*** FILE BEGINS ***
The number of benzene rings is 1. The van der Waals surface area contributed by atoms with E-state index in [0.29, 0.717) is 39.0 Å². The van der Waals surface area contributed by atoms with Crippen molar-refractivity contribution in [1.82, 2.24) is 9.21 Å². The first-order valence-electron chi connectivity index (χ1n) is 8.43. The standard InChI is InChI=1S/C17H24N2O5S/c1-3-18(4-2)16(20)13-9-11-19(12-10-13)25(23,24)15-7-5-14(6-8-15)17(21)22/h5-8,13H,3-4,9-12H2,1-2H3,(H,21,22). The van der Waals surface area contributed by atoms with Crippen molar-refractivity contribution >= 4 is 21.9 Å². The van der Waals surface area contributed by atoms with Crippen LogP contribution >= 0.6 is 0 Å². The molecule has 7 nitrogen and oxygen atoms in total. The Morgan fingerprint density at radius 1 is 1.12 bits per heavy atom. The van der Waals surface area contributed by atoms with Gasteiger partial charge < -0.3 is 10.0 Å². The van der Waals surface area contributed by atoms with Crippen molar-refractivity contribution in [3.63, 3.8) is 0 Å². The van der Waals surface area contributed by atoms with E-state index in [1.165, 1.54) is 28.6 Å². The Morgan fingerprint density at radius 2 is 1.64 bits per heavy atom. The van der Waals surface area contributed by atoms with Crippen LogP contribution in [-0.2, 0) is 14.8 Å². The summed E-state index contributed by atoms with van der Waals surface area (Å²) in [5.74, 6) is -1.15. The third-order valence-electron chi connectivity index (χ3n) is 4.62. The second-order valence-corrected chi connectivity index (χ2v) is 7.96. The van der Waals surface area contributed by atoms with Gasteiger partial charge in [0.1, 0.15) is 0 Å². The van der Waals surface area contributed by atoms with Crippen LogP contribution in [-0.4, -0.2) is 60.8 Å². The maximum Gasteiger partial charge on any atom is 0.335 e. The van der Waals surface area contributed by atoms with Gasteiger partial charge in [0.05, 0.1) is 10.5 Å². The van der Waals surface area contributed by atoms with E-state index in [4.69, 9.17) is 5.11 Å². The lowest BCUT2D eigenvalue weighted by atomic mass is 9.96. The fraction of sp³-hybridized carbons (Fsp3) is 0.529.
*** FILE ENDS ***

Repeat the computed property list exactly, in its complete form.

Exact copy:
The number of benzene rings is 1. The van der Waals surface area contributed by atoms with E-state index in [0.29, 0.717) is 39.0 Å². The van der Waals surface area contributed by atoms with Crippen molar-refractivity contribution in [1.82, 2.24) is 9.21 Å². The first-order valence-electron chi connectivity index (χ1n) is 8.43. The standard InChI is InChI=1S/C17H24N2O5S/c1-3-18(4-2)16(20)13-9-11-19(12-10-13)25(23,24)15-7-5-14(6-8-15)17(21)22/h5-8,13H,3-4,9-12H2,1-2H3,(H,21,22). The van der Waals surface area contributed by atoms with Crippen molar-refractivity contribution >= 4 is 21.9 Å². The van der Waals surface area contributed by atoms with Crippen LogP contribution >= 0.6 is 0 Å². The molecule has 7 nitrogen and oxygen atoms in total. The Morgan fingerprint density at radius 1 is 1.12 bits per heavy atom. The van der Waals surface area contributed by atoms with Gasteiger partial charge < -0.3 is 10.0 Å². The van der Waals surface area contributed by atoms with Crippen molar-refractivity contribution in [3.63, 3.8) is 0 Å². The van der Waals surface area contributed by atoms with E-state index in [1.165, 1.54) is 28.6 Å². The Morgan fingerprint density at radius 2 is 1.64 bits per heavy atom. The van der Waals surface area contributed by atoms with Crippen LogP contribution in [-0.2, 0) is 14.8 Å². The summed E-state index contributed by atoms with van der Waals surface area (Å²) in [5.74, 6) is -1.15. The third-order valence-electron chi connectivity index (χ3n) is 4.62. The second-order valence-corrected chi connectivity index (χ2v) is 7.96. The van der Waals surface area contributed by atoms with Gasteiger partial charge in [0.1, 0.15) is 0 Å². The van der Waals surface area contributed by atoms with Crippen LogP contribution in [-0.4, -0.2) is 60.8 Å². The maximum Gasteiger partial charge on any atom is 0.335 e. The van der Waals surface area contributed by atoms with Gasteiger partial charge in [0.05, 0.1) is 10.5 Å². The van der Waals surface area contributed by atoms with E-state index in [4.69, 9.17) is 5.11 Å². The lowest BCUT2D eigenvalue weighted by atomic mass is 9.96. The fraction of sp³-hybridized carbons (Fsp3) is 0.529.